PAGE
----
Wednesday, January 6, 2010

Gaufres de Liege (Belgian Waffles)

I know I had said I'd try to post something more colorful, but I fear that won't be happening anytime soon. Because I have become obsessed with making waffles. Even after deciding I liked The Waffle of Insane Greatness better than Mark Bittman's Overnight Waffles, which many people said were the best waffles ever, I decided to give yeasted waffles another chance. Especially after I saw this post for "The Best Waffle You'll Ever Eat: Gaufres de Liege" on The Kitchn in one of their end of the year roundups. You can probably tell that I am quite influenced by hyperboles.


I really was excited to find a recipe for a real Belgium waffle that used turbinado sugar instead of pearl sugar since it's ever so much easier to find turbinado sugar in Boston. I didn't have any bread flour so I used regular all-purpose flour instead. I can't tell you how much of a difference it made, but I definitely did end up with a dough more than a batter at the end. The post mentions that any waffle iron should work as long as "the pockets are fairly deep". I'm not sure my waffle iron falls into that category, but I didn't notice any uncooked portions so don't let that deter you. Lastly, the recipe calls for the use of a stand mixer. I don't have a stand mixer. I'd love a stand mixer. I will gladly accept a stand mixer. But until then, I have a hand mixer, and that's what I used. Since the recipe did mention that the dough would be quite stiff, I switched out the usual beaters I use for batters and used the special beaters that the manufacturers stated would work better for stiff doughs. It worked, but I can definitely see why a stand mixer (or an extra hand) would have been ideal.
Gaufres de Liege (from Chichi on The Kitchn)
makes 12 small waffles
6 tablespoons warm milk (no hotter than 110°F)
1/2 teaspoons granulated sugar 

2 teaspoons instant yeast
1 1/2 cups (230 grams) bread flour, sifted (all-purpose flour seemed to work fine for me)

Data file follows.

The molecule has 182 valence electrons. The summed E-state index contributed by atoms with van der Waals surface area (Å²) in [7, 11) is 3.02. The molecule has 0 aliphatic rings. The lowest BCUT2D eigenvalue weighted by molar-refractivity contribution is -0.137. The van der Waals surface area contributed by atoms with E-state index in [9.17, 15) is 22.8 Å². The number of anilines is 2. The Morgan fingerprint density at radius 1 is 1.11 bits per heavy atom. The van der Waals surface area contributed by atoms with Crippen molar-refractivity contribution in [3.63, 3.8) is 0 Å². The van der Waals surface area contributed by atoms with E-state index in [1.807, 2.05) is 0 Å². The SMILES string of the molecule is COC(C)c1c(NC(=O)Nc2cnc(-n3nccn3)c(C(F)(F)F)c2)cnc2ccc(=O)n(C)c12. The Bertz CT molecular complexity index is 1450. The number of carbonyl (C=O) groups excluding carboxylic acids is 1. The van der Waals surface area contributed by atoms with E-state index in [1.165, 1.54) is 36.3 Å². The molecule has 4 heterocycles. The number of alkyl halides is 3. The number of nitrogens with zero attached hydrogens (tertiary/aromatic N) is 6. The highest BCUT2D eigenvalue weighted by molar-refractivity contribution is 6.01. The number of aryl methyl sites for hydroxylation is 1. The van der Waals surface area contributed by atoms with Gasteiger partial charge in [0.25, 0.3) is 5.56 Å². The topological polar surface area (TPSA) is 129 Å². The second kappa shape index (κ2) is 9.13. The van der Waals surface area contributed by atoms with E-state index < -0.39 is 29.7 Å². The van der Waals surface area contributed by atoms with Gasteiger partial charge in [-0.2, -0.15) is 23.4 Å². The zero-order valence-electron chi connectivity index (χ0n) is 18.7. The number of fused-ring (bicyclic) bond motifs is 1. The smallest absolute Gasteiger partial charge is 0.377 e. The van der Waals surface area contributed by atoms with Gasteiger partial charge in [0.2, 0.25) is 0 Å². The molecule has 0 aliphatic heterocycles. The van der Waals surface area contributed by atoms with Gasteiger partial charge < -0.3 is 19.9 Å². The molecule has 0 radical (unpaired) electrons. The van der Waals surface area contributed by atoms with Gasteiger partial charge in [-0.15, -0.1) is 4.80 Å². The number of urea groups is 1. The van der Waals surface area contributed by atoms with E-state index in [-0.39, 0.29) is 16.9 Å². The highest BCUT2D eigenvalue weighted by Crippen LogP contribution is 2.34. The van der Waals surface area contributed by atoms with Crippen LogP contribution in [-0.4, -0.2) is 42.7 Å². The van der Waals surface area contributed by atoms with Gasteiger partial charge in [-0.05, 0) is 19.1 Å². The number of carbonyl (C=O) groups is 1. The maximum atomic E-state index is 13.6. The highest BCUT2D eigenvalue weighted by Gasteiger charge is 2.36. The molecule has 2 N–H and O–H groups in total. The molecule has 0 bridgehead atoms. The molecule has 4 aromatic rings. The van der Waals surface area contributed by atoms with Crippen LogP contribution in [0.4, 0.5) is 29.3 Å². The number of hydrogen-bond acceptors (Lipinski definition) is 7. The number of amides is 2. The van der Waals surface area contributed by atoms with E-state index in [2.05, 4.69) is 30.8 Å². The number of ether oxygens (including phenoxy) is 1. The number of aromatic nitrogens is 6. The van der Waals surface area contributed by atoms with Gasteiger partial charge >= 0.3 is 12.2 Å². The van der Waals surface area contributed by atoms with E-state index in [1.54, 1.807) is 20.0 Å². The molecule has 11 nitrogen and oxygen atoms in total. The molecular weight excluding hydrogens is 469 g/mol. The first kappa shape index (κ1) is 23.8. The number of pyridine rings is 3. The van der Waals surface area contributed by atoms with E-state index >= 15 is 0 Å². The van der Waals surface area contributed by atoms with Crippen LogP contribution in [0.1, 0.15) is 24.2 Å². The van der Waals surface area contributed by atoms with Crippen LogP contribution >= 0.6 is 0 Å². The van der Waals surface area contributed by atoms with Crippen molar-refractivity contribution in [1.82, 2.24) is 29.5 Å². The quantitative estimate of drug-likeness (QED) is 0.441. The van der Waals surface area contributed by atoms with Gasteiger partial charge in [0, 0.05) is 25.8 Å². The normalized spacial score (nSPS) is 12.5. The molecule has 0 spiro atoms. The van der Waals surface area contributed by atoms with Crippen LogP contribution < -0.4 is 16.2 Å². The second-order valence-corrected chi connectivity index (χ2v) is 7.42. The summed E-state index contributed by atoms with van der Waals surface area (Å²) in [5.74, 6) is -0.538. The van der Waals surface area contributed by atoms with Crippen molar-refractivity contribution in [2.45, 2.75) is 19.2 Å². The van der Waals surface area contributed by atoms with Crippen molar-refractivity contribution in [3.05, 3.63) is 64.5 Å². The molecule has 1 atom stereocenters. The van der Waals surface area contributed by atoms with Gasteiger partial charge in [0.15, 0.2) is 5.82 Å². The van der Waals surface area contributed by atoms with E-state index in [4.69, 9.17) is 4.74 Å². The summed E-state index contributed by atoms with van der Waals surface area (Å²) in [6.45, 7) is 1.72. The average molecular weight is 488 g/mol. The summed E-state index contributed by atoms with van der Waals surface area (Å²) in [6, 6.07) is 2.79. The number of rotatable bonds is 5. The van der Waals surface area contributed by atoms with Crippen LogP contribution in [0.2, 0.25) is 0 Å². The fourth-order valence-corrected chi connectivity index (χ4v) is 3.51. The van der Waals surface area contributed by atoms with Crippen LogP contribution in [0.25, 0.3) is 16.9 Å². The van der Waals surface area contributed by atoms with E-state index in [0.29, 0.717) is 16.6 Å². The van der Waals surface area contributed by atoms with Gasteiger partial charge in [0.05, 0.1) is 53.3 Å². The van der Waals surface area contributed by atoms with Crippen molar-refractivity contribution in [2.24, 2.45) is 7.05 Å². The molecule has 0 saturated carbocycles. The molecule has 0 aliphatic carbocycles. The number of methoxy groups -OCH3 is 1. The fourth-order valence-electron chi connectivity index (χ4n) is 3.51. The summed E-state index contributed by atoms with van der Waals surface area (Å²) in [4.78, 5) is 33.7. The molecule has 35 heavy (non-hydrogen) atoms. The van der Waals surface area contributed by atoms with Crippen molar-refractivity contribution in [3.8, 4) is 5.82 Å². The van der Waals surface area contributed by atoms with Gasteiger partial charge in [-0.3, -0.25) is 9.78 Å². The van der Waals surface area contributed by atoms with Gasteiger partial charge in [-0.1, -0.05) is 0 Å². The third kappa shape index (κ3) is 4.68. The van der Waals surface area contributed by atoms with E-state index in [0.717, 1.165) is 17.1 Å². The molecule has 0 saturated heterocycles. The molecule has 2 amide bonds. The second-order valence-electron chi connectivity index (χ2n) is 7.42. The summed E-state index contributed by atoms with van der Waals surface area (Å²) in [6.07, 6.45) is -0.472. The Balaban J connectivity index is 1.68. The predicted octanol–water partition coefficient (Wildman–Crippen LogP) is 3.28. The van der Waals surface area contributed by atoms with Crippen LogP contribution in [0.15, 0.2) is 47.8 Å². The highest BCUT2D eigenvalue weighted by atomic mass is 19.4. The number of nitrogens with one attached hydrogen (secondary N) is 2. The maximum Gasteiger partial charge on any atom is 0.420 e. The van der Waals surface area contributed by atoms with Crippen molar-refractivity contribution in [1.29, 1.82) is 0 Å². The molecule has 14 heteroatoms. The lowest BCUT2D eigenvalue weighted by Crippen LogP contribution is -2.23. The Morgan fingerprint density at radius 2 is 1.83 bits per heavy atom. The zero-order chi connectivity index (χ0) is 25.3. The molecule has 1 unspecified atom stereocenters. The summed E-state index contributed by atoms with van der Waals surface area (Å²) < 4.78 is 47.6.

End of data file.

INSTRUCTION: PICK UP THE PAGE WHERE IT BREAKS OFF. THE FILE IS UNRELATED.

1 teaspoons cinnamon
2 teaspoons vanilla extract
1/2 teaspoons salt
1 medium egg
1 egg yolk
1/2 cup (4 oz) unsalted butter, at slightly cooler than room temperature
140 grams turbinado sugar, or pearl sugar if you choose
Cooking spray
Dissolve the sugar in the warm milk; then add the yeast. Make sure that the milk is not too hot, lest it kill the yeast instead of promoting its growth. Place a plate or some kind of cover on top of the bowl with the milk, sugar and yeast. Set aside for about five minutes. When you check on it, the yeast should have bubbled up, looking light brown and spongy.
Meanwhile, mix the sifted bread flour with the cinnamon, vanilla extract, and salt in the bowl of a stand mixer. Pour in the yeast mixture; then add the whole egg and egg yolk. Mix on medium speed until it is fully combined. The dough will be yellow and stiff, yielding only slightly to a poke.
Cover the mixing bowl with plastic wrap and let the dough rest in a warm place for about thirty minutes.
Beat in the butter piece by piece; you do not have to wait for the prior piece to be fully incorporated before adding the next. When the dough has incorporated about half of the butter, the mixture will be like a very thick, somewhat broken-up paste. If you keep engaging the mixer on medium-high speed, the dough will eventually become a cohesive whole, looking smoother and more feeling more elastic. Scrape the sides of the bowl if needed.
Kneading very gently, incorporate the sugar crystals just enough to get them evenly distributed. Work quickly so as not to soften the buttery dough too much.